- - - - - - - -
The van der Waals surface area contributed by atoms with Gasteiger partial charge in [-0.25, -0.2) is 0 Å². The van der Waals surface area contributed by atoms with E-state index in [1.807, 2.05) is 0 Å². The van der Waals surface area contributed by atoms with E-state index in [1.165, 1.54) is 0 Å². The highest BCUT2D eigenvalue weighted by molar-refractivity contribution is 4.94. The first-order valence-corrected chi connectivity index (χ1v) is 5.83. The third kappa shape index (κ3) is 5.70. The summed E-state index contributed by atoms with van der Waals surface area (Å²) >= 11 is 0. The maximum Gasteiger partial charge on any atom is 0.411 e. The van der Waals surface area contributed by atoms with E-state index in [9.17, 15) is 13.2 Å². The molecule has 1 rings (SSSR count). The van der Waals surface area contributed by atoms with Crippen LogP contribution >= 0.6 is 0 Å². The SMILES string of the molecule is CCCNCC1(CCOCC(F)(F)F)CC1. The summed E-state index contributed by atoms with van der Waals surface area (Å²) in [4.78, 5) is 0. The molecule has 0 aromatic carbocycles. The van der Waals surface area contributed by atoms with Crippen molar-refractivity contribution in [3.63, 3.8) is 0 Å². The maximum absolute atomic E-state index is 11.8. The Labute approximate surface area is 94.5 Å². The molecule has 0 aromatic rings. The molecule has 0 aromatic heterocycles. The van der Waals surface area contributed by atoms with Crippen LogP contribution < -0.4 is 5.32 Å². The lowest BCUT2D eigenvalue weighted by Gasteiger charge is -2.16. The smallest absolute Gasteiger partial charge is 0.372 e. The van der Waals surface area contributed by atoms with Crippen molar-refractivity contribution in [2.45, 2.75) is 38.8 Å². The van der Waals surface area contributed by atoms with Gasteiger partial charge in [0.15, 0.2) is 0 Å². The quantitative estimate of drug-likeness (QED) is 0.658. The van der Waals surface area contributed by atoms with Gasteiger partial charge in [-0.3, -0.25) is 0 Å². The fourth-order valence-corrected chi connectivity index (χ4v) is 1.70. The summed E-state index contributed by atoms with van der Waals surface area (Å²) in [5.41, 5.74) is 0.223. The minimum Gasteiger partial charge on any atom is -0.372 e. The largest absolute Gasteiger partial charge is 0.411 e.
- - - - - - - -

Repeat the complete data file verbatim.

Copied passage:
The van der Waals surface area contributed by atoms with Gasteiger partial charge in [-0.25, -0.2) is 0 Å². The van der Waals surface area contributed by atoms with E-state index in [1.807, 2.05) is 0 Å². The van der Waals surface area contributed by atoms with E-state index in [1.165, 1.54) is 0 Å². The highest BCUT2D eigenvalue weighted by molar-refractivity contribution is 4.94. The first-order valence-corrected chi connectivity index (χ1v) is 5.83. The third kappa shape index (κ3) is 5.70. The summed E-state index contributed by atoms with van der Waals surface area (Å²) >= 11 is 0. The maximum Gasteiger partial charge on any atom is 0.411 e. The van der Waals surface area contributed by atoms with E-state index in [9.17, 15) is 13.2 Å². The molecule has 1 rings (SSSR count). The van der Waals surface area contributed by atoms with Crippen LogP contribution >= 0.6 is 0 Å². The SMILES string of the molecule is CCCNCC1(CCOCC(F)(F)F)CC1. The summed E-state index contributed by atoms with van der Waals surface area (Å²) in [4.78, 5) is 0. The molecule has 0 aromatic carbocycles. The van der Waals surface area contributed by atoms with Crippen molar-refractivity contribution in [3.63, 3.8) is 0 Å². The maximum absolute atomic E-state index is 11.8. The Labute approximate surface area is 94.5 Å². The molecule has 0 aromatic rings. The molecule has 0 aromatic heterocycles. The van der Waals surface area contributed by atoms with Crippen LogP contribution < -0.4 is 5.32 Å². The lowest BCUT2D eigenvalue weighted by Gasteiger charge is -2.16. The smallest absolute Gasteiger partial charge is 0.372 e. The van der Waals surface area contributed by atoms with Crippen molar-refractivity contribution in [2.45, 2.75) is 38.8 Å². The van der Waals surface area contributed by atoms with Gasteiger partial charge in [0.15, 0.2) is 0 Å². The quantitative estimate of drug-likeness (QED) is 0.658. The van der Waals surface area contributed by atoms with Gasteiger partial charge in [-0.3, -0.25) is 0 Å². The fourth-order valence-corrected chi connectivity index (χ4v) is 1.70. The summed E-state index contributed by atoms with van der Waals surface area (Å²) in [5.41, 5.74) is 0.223. The minimum Gasteiger partial charge on any atom is -0.372 e. The largest absolute Gasteiger partial charge is 0.411 e.